The French government of Dominique de Villepin has pinned its hopes of bringing back peace to the streets of Paris on a law dating from 1955.
The law was introduced to deal with trouble arising from the situation in Algeria by allowing local officials to introduce, among other things, curfews.
Given that many of the demonstrators who have thronged the streets of cities and towns across France in the past two weeks are the children and grandchildren of Algerian immigrants, there is a certain historical echo in that.
Most French people support the job the police are doing
But will the introduction of curfews work?
The experience of Raincy, a pleasant outer suburb of Paris, indicates that it just might. On Monday the mayor announced he was considering a curfew. Maybe people thought he meant it was already introduced.
By 2200, at all events, there was no sign of the gangs of young, restless people looking for targets for their anger who had roamed around on previous nights. A few cars drove up and down the main street. That was all.
No winding down
Other Paris suburbs where there has been violence recently were quiet too. Not completely - but then this is a country where even in normal times several dozen cars are set alight each week. The real violence happened elsewhere, and Paris breathed a sigh of relief.
The government did too. If the trouble has now started to burn itself out, then the government will certainly maintain that its firmness and its willingness to introduce strong measures like curfews have been responsible.
It is clear that the anger which has made these young, rootless, often uncontrollable kids into violent demonstrators is still there, as strong as ever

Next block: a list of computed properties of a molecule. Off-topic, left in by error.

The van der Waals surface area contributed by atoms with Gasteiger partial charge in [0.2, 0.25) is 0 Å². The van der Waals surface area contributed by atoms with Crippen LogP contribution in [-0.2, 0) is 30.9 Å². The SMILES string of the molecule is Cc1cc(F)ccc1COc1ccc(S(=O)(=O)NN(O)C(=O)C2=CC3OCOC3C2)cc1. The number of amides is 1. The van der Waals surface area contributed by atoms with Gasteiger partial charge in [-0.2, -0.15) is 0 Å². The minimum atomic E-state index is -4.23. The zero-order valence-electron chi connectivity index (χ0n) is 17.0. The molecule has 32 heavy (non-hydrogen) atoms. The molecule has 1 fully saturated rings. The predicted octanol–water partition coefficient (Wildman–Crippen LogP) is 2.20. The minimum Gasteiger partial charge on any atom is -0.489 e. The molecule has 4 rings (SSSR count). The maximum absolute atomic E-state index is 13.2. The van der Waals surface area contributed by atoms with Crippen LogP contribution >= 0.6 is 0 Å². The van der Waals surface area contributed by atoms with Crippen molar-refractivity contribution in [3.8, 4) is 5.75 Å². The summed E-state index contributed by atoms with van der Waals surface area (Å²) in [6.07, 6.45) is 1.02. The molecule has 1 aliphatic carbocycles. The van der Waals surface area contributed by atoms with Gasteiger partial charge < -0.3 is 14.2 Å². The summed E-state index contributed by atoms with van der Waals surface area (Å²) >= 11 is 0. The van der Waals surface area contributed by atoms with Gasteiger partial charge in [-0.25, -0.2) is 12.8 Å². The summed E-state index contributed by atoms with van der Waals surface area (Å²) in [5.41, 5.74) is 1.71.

Yet when I went to the courthouse at Bobigny, not far from Raincy, I found a rather different picture.
The courts have been handing out tough sentences to convicted rioters - up to 10 months' jail for prisoners who are often just teenagers. Yet their friends were proud of what they had done, and strongly assured me that there was no question of winding down.
When I asked one 20-year-old, Khaled, what would happen if curfews were introduced, he laughed and said: "That's it - everyone will be out on the street with weapons."
No doubt that was just bravado. But it is clear that the anger which has made these young, rootless, often uncontrollable kids into violent demonstrators is still there, as strong as ever.
Stronger, perhaps. A woman of 24, heavily pregnant, came to the courtroom to find journalists who would be interested in watching a video she had made of the police coming to her flat to arrest her husband.
In fact he had been on night-shift, and not out in the streets at all - but the video showed how aggressive the police were, and there are dozens of accounts going the rounds of the police shouting at the demonstrators that they are "sales arabes", dirty Arabs.
Many of the rioters are proud of what they have done
The mother of one prisoner told me that the policeman who arrested her son had shouted that the boy ought to be sent home. "What home does he have but France?" she asked, tearfully.
Still, a large majority of French people support the police in the job they do, and the Interior Minister, Nicolas Sarkozy, has himself described the demonstrators as "rabble".
The crazy, uncontrollable violence of the past fortnight has persuaded a large number of people here that the only way to deal with rioters is to be tough with them. The introduction of selective curfews may work, but they won't do anything about the anger and the sense of alienation which have produced these ugly scenes.